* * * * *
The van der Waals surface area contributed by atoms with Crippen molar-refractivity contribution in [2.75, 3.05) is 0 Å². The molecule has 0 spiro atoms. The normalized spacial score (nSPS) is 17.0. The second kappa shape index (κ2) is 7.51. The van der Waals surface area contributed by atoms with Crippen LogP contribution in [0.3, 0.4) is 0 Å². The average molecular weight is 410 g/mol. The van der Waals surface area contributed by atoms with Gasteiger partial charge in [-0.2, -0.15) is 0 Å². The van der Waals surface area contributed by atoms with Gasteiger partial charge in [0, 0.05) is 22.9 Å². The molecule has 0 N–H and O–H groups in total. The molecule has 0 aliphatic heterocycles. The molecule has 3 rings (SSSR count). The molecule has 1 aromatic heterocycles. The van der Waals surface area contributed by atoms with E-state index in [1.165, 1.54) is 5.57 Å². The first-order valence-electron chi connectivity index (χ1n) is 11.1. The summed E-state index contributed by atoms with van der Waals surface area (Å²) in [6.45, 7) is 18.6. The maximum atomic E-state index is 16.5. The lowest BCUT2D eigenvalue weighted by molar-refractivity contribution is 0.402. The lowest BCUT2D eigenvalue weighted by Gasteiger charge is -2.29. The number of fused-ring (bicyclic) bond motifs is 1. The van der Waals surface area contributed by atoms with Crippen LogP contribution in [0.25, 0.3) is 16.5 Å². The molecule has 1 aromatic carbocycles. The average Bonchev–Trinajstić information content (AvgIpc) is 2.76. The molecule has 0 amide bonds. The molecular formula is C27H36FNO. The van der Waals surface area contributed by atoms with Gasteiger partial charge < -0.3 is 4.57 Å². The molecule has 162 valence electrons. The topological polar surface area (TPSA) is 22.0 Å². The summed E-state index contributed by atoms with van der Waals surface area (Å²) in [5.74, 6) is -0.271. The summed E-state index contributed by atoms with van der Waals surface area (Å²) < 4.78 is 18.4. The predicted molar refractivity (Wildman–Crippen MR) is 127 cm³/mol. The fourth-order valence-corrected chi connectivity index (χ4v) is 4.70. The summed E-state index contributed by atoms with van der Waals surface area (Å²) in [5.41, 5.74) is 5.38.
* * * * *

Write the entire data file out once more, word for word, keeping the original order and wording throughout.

The van der Waals surface area contributed by atoms with Crippen molar-refractivity contribution in [2.75, 3.05) is 0 Å². The molecule has 0 spiro atoms. The normalized spacial score (nSPS) is 17.0. The second kappa shape index (κ2) is 7.51. The van der Waals surface area contributed by atoms with Crippen LogP contribution in [0.3, 0.4) is 0 Å². The average molecular weight is 410 g/mol. The van der Waals surface area contributed by atoms with Gasteiger partial charge in [-0.2, -0.15) is 0 Å². The van der Waals surface area contributed by atoms with Gasteiger partial charge in [0, 0.05) is 22.9 Å². The molecule has 0 N–H and O–H groups in total. The molecule has 0 aliphatic heterocycles. The molecule has 3 rings (SSSR count). The molecule has 1 aromatic heterocycles. The van der Waals surface area contributed by atoms with E-state index in [1.165, 1.54) is 5.57 Å². The first-order valence-electron chi connectivity index (χ1n) is 11.1. The summed E-state index contributed by atoms with van der Waals surface area (Å²) in [6.45, 7) is 18.6. The maximum atomic E-state index is 16.5. The lowest BCUT2D eigenvalue weighted by molar-refractivity contribution is 0.402. The lowest BCUT2D eigenvalue weighted by Gasteiger charge is -2.29. The number of fused-ring (bicyclic) bond motifs is 1. The van der Waals surface area contributed by atoms with Crippen LogP contribution in [0.25, 0.3) is 16.5 Å². The molecule has 1 aromatic carbocycles. The average Bonchev–Trinajstić information content (AvgIpc) is 2.76. The molecule has 0 amide bonds. The molecular formula is C27H36FNO. The van der Waals surface area contributed by atoms with Gasteiger partial charge < -0.3 is 4.57 Å². The molecule has 162 valence electrons. The topological polar surface area (TPSA) is 22.0 Å². The summed E-state index contributed by atoms with van der Waals surface area (Å²) in [5.74, 6) is -0.271. The summed E-state index contributed by atoms with van der Waals surface area (Å²) < 4.78 is 18.4. The predicted molar refractivity (Wildman–Crippen MR) is 127 cm³/mol. The fourth-order valence-corrected chi connectivity index (χ4v) is 4.70. The summed E-state index contributed by atoms with van der Waals surface area (Å²) in [5.41, 5.74) is 5.38.